There’s a lot of mad people in Cherokee County right now, regarding their property taxes. According to a 2019 study by the National Taxpayers Union Foundation, between 30 and 60 percent of taxable property has an inflated assessment.
Based on what I’m hearing and reading on Facebook, many people believe this is what’s happening to their property taxes.
But did you know that same study said fewer than five percent of taxpayers dispute their assessment?
If you feel your property has been appraised too high, there are ways to appeal and potentially win a lower assessment, which may save hundreds or even thousands of dollars annually in future taxes.
The procedures and requirements for challenging the assessed value of your property differ by city, state, county and state. Therefore, you must educate yourself about the process of appealing to your local taxing authority.
First, just because you think your property is appraised too high isn’t enough. You need facts to support your case.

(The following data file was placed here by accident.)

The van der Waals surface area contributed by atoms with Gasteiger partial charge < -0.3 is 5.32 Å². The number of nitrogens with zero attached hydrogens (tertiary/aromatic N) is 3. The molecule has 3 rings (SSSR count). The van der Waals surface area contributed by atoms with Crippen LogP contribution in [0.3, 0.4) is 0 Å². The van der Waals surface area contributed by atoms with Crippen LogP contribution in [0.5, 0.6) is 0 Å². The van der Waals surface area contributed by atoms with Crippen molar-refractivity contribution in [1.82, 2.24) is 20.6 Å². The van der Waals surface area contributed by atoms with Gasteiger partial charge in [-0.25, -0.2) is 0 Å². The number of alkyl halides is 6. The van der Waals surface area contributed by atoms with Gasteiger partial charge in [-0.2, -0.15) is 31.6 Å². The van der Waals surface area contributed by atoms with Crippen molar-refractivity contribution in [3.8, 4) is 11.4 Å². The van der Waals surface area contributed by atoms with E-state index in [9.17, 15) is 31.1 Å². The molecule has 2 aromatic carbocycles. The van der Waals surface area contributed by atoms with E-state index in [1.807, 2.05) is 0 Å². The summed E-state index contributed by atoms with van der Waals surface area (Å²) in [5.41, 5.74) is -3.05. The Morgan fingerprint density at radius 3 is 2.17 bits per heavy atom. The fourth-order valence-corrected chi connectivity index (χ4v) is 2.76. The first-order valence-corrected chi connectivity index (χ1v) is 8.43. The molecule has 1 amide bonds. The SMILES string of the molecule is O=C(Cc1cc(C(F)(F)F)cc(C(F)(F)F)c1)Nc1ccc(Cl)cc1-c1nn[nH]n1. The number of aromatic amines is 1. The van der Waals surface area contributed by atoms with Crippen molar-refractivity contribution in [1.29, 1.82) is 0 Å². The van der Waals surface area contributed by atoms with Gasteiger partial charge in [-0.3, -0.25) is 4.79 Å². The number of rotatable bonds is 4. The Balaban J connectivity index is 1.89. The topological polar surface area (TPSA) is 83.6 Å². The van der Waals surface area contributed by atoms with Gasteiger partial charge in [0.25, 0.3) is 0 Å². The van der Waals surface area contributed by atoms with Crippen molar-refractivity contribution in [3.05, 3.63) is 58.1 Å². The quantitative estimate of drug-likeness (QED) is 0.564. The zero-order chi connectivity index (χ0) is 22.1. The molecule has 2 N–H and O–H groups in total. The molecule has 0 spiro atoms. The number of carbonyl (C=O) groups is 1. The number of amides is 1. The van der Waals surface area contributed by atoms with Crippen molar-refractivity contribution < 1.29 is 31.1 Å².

For example, what have homes in your area with similar square footage, age, and amenities sold for in the past year? Also, make sure the appraisal district has your square footage correct. These are a couple of examples of facts you may be able to bring to the tax appraiser.
Fact, not feelings, are what you need before you appeal.
Some property owners go to the expense of hiring a professional appraiser.
This can be costly. You may find the cost of the appraisal doesn’t justify the reduction of appraised value. If the professional appraisal costs $1,000 and you get $200 in tax relief, that’s not a good trade off.
Also, be aware your appeal may have less credence if the appraisal is done by a local real estate agent. A comparative appraisal will carry considerably more weight when it is performed by a credible, third-party expert.
Finally, remember the appeals process has precise deadlines and procedures.
Don’t procrastinate. I know the Cherokee County Appraisal District provides these deadlines and procedures every year when you receive your appraisal.
If you don’t follow them, you run the risk of losing out on the opportunity to have your appeal heard for another year. So, familiarize yourself with their appeals process before you head down to the courthouse.
I’m not giving tax or legal advice here. You need to consult your legal or tax professionals for that. But clearly, the process of taxing our property has not always been an exact science. Sometimes (like this year) that process is certainly questionable.
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